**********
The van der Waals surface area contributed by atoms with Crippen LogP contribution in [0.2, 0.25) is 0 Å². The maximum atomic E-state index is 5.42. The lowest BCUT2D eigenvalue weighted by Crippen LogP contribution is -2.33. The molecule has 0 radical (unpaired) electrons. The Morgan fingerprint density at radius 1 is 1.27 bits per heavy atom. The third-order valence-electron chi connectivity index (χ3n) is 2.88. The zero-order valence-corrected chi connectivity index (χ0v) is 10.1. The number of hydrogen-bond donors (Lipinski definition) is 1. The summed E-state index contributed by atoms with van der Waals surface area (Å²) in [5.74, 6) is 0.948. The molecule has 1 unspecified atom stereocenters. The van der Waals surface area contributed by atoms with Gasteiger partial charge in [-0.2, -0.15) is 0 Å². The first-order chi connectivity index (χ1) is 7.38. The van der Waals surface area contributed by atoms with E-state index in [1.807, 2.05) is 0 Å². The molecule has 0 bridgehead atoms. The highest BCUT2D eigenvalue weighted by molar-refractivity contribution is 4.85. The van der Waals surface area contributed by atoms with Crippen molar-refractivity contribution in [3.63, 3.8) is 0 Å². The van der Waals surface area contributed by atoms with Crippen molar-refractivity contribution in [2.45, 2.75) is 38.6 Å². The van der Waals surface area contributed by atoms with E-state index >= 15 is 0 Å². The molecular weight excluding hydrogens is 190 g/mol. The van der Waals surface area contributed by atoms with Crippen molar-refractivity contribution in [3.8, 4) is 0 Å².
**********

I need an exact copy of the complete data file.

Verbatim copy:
The van der Waals surface area contributed by atoms with Crippen LogP contribution in [0.2, 0.25) is 0 Å². The maximum atomic E-state index is 5.42. The lowest BCUT2D eigenvalue weighted by Crippen LogP contribution is -2.33. The molecule has 0 radical (unpaired) electrons. The Morgan fingerprint density at radius 1 is 1.27 bits per heavy atom. The third-order valence-electron chi connectivity index (χ3n) is 2.88. The zero-order valence-corrected chi connectivity index (χ0v) is 10.1. The number of hydrogen-bond donors (Lipinski definition) is 1. The summed E-state index contributed by atoms with van der Waals surface area (Å²) in [5.74, 6) is 0.948. The molecule has 1 unspecified atom stereocenters. The van der Waals surface area contributed by atoms with Gasteiger partial charge in [-0.2, -0.15) is 0 Å². The first-order chi connectivity index (χ1) is 7.38. The van der Waals surface area contributed by atoms with E-state index in [1.807, 2.05) is 0 Å². The molecule has 0 bridgehead atoms. The highest BCUT2D eigenvalue weighted by molar-refractivity contribution is 4.85. The van der Waals surface area contributed by atoms with Crippen molar-refractivity contribution in [3.63, 3.8) is 0 Å². The van der Waals surface area contributed by atoms with Crippen molar-refractivity contribution in [2.45, 2.75) is 38.6 Å². The van der Waals surface area contributed by atoms with E-state index >= 15 is 0 Å². The molecular weight excluding hydrogens is 190 g/mol. The van der Waals surface area contributed by atoms with Crippen molar-refractivity contribution in [3.8, 4) is 0 Å².